This year’s first stage in the Pyrenees saw two 1st category climbs on the agenda plus one 2nd category climb, the Col du Portel at the start of the stage. It was right at the start on the Col du Portel where the day’s fireworks started as once again the attackers in the peloton tried their best to make the day’s break.
First day in the Pyrenees saw just three climbs on the menu and unfortunately no summit finish.
Not for the first time in this year’s race it was the green jersey of Peter Sagan who was the most aggressive at the start, getting away a couple of times only to be re-caught. It was after the Col du Portel where Sagan eventually got away for good though with 7 others for company; Gilbert (BMC), Gautier (EUC), Izaguirre (EUS), Minard (ALM), Vorganov (KAT), Casar (FDJ), Sanchez (RAB) and Velits (OPQ).
This group quickly pulled out a huge lead of 15 minutes as they took on the first big difficulty of the day, the Category 1 Port de Lers. Absolutely no attacks occurred on the climb amongst this group as they tempoed up the climb and this was also the case back in the peloton as Eisel set a steady pace for his team leader Wiggins.
Nice way to start the day, no?
25km later on the 2nd big climb, the situation was very different in the break as the attacks started in vain to try and distance the fast finishers of Sagan and Gilbert. Sandy Casar was first man over the top, followed by Izaguirre and the very impressive Sagan just a few seconds back. These 3 quickly came together on the descent with Sanchez and Gilbert also coming back a few kilometers later making it a group of 5 out the front to contest for the stage win.
Meanwhile back in the peloton nothing at all happened on the climb but that all changed at the summit and on the descent as there was a plethora of punctures. Cadel Evans in particular was struck with what at first seemed like just plain bad luck as he punctured, once, twice then a third time! He subsequently lost contact with the Sky led peloton and in his chase group, teammates and other riders alike were puncturing everywhere. Explanation? According to the director of Ag2r – tacks on the road. Someone spread tacks on the road on the descent after the passage of the breakaway which caused this chaos and a nightmare end to the day for Cadel and his team.
Back in the break though no such problems were occurring, they were still over 15 minutes ahead of the peloton but Gilbert, Sanchez, Izaguirre and Casar still had the big problem of how to beat Sagan? Luis Leon Sanchez had the answer – attack solo 11km before the finish and put in a fine time trialling show! It was a great ride by the likeable Sanchez and a welcome change of fortune for his Rabobank team who up until today have had a very forgettable tour. As soon as he got a gap he settled into his time trial position and simply rode away from the four chasers for a well deserved win. 46s later Sagan led home the rest of the break to further cement his green jersey dominance with Sandy Casar taking third.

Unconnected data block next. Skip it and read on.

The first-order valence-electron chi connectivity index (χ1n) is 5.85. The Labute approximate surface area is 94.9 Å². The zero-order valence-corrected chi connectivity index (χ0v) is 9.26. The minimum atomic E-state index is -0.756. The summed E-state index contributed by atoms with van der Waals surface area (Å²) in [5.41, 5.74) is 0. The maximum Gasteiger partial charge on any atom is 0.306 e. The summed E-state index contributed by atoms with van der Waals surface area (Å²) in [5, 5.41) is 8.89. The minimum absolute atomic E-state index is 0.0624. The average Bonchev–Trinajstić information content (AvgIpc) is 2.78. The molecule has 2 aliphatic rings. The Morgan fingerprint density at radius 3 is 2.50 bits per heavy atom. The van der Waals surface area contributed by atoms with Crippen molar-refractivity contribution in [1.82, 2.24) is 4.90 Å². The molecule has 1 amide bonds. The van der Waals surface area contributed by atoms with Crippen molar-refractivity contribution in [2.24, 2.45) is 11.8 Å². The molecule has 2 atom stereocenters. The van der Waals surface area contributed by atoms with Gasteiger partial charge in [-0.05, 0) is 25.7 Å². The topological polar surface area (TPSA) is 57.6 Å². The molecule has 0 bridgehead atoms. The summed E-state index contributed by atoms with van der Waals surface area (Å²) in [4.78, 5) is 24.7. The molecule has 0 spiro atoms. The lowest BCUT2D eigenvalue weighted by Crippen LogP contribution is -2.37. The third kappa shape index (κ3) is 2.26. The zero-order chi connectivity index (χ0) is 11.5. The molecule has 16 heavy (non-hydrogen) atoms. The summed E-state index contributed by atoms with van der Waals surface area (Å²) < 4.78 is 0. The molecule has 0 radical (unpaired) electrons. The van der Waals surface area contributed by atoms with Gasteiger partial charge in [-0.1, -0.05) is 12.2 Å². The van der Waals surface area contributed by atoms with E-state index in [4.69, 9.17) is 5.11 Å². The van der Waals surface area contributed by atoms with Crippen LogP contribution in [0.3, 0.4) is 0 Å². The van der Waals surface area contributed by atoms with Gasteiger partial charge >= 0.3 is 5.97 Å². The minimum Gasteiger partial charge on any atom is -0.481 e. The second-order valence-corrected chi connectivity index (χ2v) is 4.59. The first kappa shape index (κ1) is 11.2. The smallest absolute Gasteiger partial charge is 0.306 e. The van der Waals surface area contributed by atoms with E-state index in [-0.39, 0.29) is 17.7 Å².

15 minutes back down the road Cadel and his entire team were still chasing hard to get back to the peloton but they were making very little progress as Liquigas and Lotto-Belisol were driving the peloton very hard to try and bring back Pierre Rolland (Europcar) who had attacked on the descent. With just 10km remaining, Rolland was caught so Liquigas turned off the gas and a very relieved Cadel and co. made their way back into the peloton to finish the stage at a processional pace safely in the peloton.
It was a happy day for Sanchez and his Rabobank team.
It was certainly not the end to the stage that was expected by the peloton who up until then had been having a very gentle first day out in the Pyrenees but an exciting end all the same. Let’s hope that tomorrow’s transistion day which seems destined for the breakaways proceeds without any crazy ‘human factor’ incidents. Keep it tuned to Pez!
Tour de France Stage 14 Result:
1. Luis Leon Sanchez Gil (Spa) Rabobank in 4:50:29
2. Peter Sagan (Svk) Liquigas-Cannondale at 0:47
3. Sandy Casar (Fra) FDJ-BigMat
4. Philippe Gilbert (Bel) BMC
5. Gorka Izaguirre Insausti (Spa) Euskaltel-Euskadi
6. Sergio Miguel Moreira Paulinho (Por) Saxo Bank-Tinkoff Bank at 2:51
7. Sйbastien Minard (Fra) Ag2r-La Mondiale
8. Martin Velits (Svk) Omega Pharma – Quick-Step at 3:49
9. Eduard Vorganov (Rus) Katusha at 4:51
10. Steven Kruijswijk (Ned) Rabobank at 4:53.
Tour de France Overall After Stage 14:
1. Bradley Wiggins (GB) Sky in 64:41:16
2. Christopher Froome (GB) Sky at 2:05
3. Vincenzo Nibali (Ita) Liquigas-Cannondale at 2:23
4. Cadel Evans (Aus) BMC at 3:19
5. Jurgen Van Den Broeck (Bel) Lotto Belisol at 4:48
6. Haimar Zubeldia Agirre (Spa) RadioShack-Nissan at 6:15
7. Tejay Van Garderen (USA) BMC at 6:57
8. Janez Brajkovic (Slo) Astana at 7:30
9. Pierre Rolland (Fra) Europcar at 8:31
10. Thibaut Pinot (Fra) FDJ-BigMat at 8:51.